Cryptic studios put up a blog on Instanced PVP. I find it interesting they wrote a blog on this. They seem to identify the issues with Instanced PVP however I find it ironic their solution for it was not really satisfactory. I have multiple high level characters in City of Heroes (1 top level EM/ELA Brute with a fleet of others) and I was personally very frustrated by the lack of rewards from PVP. I did not really want to raid for the best rewards over and over (hit Hamidon raids).

They lacked a way to allow their gamers to get the best items by doing what we enjoyed all the way to Level cap- continue to read the newspapers and take down bosses and ememies. The end game was a “Dead End” that differed vastly from the journey (but most MMOs are like this anyway so they are no worse then others).

They should have allowed players continue to earn XP at max level and let us be able to utilize that to unlock the temp powers or something. They at least did add Inventions right after I stopped playing though but it seemed popular. Perhaps if pvpers could gamble Infamy against each other in the PVP zones informally like how Age of Conan devs will do with Border Kingdoms (Blood Money). That way if you die- you have to give up some infamy (of course there is no way to trade currency between hero and villian so this is impossible for players to do themselves). If you accomplish an objective in the PVP zone, perhaps you earn some infamy. I’m just tossing out ideas. Also, why not also provide a Level 50 FFA Zone? Many pvpers asked for this.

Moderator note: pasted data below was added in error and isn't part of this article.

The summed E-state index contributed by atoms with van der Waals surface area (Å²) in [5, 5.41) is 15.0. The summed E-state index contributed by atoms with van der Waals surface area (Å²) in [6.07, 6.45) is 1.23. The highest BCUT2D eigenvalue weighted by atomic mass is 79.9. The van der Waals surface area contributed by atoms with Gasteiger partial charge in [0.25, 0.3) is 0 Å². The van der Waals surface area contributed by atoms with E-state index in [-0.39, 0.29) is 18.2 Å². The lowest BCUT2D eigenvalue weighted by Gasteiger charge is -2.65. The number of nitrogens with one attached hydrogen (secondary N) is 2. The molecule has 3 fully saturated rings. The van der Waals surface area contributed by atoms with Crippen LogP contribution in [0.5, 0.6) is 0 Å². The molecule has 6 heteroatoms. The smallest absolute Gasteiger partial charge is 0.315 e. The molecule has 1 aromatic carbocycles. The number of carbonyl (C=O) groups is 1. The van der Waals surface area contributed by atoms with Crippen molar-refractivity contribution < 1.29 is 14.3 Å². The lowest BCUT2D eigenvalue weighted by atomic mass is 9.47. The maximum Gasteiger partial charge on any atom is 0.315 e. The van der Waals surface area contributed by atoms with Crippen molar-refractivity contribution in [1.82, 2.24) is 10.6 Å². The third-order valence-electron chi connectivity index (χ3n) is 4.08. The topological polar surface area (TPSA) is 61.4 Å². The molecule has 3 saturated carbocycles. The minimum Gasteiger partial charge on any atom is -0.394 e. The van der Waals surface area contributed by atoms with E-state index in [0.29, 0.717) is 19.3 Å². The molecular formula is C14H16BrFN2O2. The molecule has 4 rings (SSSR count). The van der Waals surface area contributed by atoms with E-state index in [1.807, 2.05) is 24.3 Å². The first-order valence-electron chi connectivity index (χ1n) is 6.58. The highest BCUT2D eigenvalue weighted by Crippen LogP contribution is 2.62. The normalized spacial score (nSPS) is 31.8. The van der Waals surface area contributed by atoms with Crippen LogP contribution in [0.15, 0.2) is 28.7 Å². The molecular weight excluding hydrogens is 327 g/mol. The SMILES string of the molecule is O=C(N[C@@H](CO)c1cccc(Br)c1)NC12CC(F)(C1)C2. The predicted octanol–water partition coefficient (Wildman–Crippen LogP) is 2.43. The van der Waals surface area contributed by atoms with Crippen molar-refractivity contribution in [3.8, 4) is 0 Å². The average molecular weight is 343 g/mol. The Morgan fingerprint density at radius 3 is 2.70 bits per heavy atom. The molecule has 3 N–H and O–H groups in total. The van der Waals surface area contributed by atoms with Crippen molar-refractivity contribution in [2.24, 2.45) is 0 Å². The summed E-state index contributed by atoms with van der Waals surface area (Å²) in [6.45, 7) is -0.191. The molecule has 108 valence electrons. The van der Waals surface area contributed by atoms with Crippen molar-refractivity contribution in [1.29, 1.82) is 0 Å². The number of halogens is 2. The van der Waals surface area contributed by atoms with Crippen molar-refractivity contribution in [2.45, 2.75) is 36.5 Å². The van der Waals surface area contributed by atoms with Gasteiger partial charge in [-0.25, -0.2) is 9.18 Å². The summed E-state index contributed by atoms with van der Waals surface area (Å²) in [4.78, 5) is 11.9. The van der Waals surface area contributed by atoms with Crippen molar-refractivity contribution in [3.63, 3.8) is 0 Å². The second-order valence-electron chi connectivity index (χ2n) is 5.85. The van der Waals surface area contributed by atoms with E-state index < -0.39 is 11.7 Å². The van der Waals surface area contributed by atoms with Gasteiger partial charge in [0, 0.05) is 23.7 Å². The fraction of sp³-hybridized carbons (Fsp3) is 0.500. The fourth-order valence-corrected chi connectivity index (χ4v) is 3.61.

Right now they just give ya some Nukes that go away with use and some low level enhancements.

The problem that I’m sure they’re aware of- Villains and Heroes can talk to each other. So it’s easy to farm each other. Still, they could pursue PVP objectives like they mentioned. Why can’t a Hero enter a an instance and stop Villains from robbing a bank (place banks at PVP zones for this purpose should be quick and easy)! How come there is not more interaction between the two? Their answer was coop against the Riki when at launch we were supposed to be fighting each other!

Ironically it is still one of the best MMOs but it has so much untapped potential in this area. I think Objective based PVP would give gamers more options. I know they are probably staring at their data monitoring player’s activity but if they offered stronger progression through PVP (yeah PVP based Quests) that would help add more spice and variety to the game. And who knows? Perhaps they’ll see more activity in the PVP zones.

Categories: Game Design, MMO, PVP Tags: